What role will sector coupling and hydrogen play in the future?
Hamburg sets new climate protection rules. On 3 December 2019, the Hamburg Senate adopted a new climate plan and a new climate protection law. The aim of both policy frameworks is to establish concrete and more ambitious climate and energy policy measures for the next ten years. The project partners have been aware of the importance of sector coupling to the success of a comprehensive transformation of the energy system for at least three years. During this time, a large-scale research project, the North German Energy Transition 4.0 (NEW 4.0), has been carrying out practical tests on innovative technologies in Hamburg and Schleswig-Holstein. So it’s worth taking a look at Hamburg’s new regulatory system. What’s the situation regarding the promotion of sector coupling?
The climate plan and the climate protection law at a glance
Confusing as it may be and although the two terms are similar, the climate plan and climate protection law do not mean the same thing. There are a variety of ways and means by which policy-makers address socio-economic challenges. The most binding way to do so is to establish laws. Laws are a fixed set of rules that must be observed and followed by everyone. If they are not complied with, perpetrators may be threatened with sanctions and legal proceedings. Once a law comes into force, it is very difficult to change it again. A policy plan, on the other hand, forms a strategic foundation. It involves recording basic ideas for tackling a problem, and listing, discussing and defining instruments and goals. The purpose of the plan is basically to set goals and make the channels for achieving these goals clear to everyone. However, the plan is not binding in nature. It can be easily rewritten and if it is not complied with, the worst that can happen is public dishonour.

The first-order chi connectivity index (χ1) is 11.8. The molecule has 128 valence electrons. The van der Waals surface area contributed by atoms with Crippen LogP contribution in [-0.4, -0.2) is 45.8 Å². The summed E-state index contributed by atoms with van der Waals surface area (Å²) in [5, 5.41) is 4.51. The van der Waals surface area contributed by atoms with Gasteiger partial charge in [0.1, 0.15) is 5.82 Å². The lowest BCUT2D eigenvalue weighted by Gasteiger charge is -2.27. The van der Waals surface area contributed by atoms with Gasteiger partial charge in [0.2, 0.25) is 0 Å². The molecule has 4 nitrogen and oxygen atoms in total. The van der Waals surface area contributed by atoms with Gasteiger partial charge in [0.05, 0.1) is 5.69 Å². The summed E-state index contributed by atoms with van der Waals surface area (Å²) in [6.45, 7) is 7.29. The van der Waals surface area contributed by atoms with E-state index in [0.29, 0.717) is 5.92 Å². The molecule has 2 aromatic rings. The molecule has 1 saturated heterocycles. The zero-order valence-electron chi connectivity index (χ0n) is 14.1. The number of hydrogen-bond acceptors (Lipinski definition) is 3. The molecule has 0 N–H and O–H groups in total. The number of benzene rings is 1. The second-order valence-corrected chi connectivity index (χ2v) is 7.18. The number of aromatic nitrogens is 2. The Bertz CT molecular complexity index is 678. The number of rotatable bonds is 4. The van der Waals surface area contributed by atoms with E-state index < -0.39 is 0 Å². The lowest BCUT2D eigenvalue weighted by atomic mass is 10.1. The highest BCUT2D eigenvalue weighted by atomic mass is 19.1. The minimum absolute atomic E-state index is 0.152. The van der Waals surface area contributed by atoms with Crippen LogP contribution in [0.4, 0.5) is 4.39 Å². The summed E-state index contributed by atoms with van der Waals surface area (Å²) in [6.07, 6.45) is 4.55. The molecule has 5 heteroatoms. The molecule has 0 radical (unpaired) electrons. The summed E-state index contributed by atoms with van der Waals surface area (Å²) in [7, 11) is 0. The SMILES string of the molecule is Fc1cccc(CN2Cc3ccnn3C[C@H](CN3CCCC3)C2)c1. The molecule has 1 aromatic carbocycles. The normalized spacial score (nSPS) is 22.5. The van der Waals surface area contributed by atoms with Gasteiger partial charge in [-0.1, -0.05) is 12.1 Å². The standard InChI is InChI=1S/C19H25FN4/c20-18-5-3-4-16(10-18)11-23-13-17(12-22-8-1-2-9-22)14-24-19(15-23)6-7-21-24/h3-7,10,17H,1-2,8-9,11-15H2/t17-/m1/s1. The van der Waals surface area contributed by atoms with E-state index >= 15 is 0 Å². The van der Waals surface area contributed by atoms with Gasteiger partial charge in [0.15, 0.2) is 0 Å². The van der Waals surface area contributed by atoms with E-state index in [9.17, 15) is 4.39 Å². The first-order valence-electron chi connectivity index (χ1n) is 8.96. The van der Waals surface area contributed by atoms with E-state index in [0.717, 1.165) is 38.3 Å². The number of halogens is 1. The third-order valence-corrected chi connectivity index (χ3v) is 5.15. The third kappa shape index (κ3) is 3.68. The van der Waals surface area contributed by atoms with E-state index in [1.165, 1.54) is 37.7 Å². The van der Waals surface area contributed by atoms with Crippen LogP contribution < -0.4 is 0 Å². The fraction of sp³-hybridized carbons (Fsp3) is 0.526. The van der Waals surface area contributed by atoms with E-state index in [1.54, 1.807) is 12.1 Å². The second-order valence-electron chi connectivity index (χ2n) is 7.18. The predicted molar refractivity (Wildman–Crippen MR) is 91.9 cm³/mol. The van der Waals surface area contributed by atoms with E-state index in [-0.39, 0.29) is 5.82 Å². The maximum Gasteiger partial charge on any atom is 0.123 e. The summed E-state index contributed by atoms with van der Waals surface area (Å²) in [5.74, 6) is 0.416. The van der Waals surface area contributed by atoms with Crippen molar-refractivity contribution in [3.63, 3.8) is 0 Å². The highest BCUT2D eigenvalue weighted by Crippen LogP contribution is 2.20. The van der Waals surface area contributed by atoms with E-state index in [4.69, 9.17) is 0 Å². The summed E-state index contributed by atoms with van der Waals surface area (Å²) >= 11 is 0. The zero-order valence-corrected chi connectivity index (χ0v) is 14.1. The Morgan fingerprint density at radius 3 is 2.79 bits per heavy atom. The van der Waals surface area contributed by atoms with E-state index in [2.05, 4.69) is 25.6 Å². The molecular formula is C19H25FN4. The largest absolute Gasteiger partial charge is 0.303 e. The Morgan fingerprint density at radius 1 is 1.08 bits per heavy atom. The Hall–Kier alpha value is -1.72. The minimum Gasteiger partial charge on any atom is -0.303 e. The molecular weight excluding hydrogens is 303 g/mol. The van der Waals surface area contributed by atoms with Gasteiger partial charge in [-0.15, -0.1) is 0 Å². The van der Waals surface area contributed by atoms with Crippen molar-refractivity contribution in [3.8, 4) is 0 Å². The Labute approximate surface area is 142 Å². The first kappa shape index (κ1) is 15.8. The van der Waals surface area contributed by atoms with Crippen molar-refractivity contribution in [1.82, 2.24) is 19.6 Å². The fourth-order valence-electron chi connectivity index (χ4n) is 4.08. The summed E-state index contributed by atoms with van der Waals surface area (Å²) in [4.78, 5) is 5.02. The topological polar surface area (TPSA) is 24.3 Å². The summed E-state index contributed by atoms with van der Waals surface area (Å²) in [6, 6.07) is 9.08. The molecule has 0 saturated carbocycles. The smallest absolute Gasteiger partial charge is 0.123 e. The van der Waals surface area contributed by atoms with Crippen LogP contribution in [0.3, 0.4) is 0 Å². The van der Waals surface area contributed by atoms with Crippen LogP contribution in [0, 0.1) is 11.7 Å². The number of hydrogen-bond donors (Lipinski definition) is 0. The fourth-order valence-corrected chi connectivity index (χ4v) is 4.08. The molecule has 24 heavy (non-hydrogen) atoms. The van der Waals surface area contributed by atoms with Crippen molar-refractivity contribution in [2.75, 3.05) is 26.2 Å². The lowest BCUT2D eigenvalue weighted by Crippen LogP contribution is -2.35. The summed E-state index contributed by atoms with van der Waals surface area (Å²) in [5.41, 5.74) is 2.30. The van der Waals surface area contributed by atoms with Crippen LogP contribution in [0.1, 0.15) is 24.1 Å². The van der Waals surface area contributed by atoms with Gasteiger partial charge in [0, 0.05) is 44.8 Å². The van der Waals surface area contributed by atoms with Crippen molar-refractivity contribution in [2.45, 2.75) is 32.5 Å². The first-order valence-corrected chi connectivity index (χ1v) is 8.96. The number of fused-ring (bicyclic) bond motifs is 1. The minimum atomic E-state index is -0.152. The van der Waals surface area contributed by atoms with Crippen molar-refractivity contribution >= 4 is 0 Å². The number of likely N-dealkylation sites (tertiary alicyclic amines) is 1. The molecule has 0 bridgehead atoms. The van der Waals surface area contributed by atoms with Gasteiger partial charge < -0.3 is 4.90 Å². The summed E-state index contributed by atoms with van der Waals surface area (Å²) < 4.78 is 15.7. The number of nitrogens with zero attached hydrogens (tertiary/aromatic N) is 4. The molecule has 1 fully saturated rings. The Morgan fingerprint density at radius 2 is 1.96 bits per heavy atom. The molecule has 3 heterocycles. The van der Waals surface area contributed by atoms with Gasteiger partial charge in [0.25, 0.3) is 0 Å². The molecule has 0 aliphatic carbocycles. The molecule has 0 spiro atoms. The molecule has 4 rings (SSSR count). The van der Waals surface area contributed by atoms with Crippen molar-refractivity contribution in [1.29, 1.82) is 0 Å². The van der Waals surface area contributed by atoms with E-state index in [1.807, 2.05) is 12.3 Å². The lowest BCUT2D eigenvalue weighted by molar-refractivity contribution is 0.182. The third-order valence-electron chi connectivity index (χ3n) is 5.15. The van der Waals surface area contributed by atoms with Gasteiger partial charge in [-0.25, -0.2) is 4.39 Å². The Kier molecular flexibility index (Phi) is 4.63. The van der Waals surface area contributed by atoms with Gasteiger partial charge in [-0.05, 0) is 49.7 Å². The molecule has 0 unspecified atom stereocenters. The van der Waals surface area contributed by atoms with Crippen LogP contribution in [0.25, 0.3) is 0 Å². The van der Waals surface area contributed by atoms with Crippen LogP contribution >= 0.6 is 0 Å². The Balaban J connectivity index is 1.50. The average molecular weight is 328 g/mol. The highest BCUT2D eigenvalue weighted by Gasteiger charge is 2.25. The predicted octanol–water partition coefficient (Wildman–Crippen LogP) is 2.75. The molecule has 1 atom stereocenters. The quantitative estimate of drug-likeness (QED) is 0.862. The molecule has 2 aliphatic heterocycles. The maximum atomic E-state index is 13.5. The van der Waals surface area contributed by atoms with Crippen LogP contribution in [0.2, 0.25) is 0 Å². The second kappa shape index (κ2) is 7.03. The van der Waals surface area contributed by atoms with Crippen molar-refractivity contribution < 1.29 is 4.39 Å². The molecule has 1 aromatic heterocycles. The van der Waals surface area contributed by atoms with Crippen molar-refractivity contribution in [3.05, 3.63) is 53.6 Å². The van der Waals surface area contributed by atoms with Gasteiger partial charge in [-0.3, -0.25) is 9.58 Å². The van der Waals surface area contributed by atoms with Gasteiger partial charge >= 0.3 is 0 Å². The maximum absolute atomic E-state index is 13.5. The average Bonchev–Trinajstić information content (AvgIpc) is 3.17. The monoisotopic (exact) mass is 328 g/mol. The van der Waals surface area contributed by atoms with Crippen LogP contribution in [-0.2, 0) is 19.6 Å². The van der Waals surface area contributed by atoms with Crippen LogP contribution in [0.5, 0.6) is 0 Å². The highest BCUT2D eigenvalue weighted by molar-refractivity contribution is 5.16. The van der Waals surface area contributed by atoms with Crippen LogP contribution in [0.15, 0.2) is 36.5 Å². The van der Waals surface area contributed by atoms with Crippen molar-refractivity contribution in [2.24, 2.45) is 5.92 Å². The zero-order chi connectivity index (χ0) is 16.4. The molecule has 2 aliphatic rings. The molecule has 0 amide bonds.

So, the Free and Hanseatic City of Hamburg has taken a huge step forward. Not only has the Hamburg Senate updated its climate plan in order to set new, more ambitious goals for Hamburg in view of current climate developments. It has also drafted a climate protection law to embed the reduction targets in the climate plan and the restriction of global warming into the Hamburg state constitution as a binding state objective.
The ultimate goal of the Hamburg climate plan is to reduce CO2 emissions by 55 percent by 2030. This should also enable Hamburg to succeed in becoming fully climate neutral by 2050. To achieve this, the respective CO2 reduction targets must be met in the sectors of transport, private households, commercial trade, services and commerce and industry.
Sector coupling embedded in Hamburg’s climate protection law
The draft bill of the Hamburg Senate’s climate protection law intends to set clear and more ambitious sector targets to turn Hamburg into a climate-neutral city. The primary objective of the law is to protect the climate and contribute to meeting the climate goals of the Paris Agreement.
According to the draft bill, the Senate intends, in particular, to ensure that sector coupling measures are implemented as a priority. It also states that sector coupling is important in this respect as renewable energy generated in North Germany can be used, stored and transported efficiently through an intelligent combination of the energy sources of electricity, heat and gas. At the same time, this would relieve the strain on the electricity grids and reduce the costs caused by power shortages.